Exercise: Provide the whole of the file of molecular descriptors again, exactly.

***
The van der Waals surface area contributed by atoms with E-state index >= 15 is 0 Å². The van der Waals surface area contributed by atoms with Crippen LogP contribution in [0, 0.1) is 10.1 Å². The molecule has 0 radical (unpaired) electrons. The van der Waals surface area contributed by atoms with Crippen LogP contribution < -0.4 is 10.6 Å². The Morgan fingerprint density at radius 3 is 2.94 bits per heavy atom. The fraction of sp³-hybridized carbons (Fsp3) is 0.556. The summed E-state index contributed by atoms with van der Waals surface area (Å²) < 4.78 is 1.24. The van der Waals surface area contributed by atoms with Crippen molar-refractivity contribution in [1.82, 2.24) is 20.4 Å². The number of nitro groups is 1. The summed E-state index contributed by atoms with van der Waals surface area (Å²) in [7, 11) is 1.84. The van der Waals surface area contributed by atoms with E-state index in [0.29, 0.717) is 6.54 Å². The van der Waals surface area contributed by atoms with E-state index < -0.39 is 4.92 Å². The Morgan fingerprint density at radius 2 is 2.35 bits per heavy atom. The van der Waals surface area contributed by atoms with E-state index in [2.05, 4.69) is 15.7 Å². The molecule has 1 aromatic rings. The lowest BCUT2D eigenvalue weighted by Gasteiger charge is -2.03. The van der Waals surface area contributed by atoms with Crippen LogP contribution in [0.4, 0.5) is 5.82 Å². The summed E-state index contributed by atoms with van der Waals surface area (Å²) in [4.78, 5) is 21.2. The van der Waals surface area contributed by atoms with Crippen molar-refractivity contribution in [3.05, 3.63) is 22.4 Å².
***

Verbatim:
The van der Waals surface area contributed by atoms with E-state index >= 15 is 0 Å². The van der Waals surface area contributed by atoms with Crippen LogP contribution in [0, 0.1) is 10.1 Å². The molecule has 0 radical (unpaired) electrons. The van der Waals surface area contributed by atoms with Crippen LogP contribution < -0.4 is 10.6 Å². The Morgan fingerprint density at radius 3 is 2.94 bits per heavy atom. The fraction of sp³-hybridized carbons (Fsp3) is 0.556. The summed E-state index contributed by atoms with van der Waals surface area (Å²) < 4.78 is 1.24. The van der Waals surface area contributed by atoms with Crippen molar-refractivity contribution in [1.82, 2.24) is 20.4 Å². The number of nitro groups is 1. The summed E-state index contributed by atoms with van der Waals surface area (Å²) in [7, 11) is 1.84. The van der Waals surface area contributed by atoms with E-state index in [0.29, 0.717) is 6.54 Å². The van der Waals surface area contributed by atoms with E-state index < -0.39 is 4.92 Å². The Morgan fingerprint density at radius 2 is 2.35 bits per heavy atom. The van der Waals surface area contributed by atoms with E-state index in [2.05, 4.69) is 15.7 Å². The molecule has 1 aromatic rings. The lowest BCUT2D eigenvalue weighted by Gasteiger charge is -2.03. The van der Waals surface area contributed by atoms with Crippen LogP contribution in [0.4, 0.5) is 5.82 Å². The summed E-state index contributed by atoms with van der Waals surface area (Å²) in [4.78, 5) is 21.2. The van der Waals surface area contributed by atoms with Crippen molar-refractivity contribution in [3.05, 3.63) is 22.4 Å².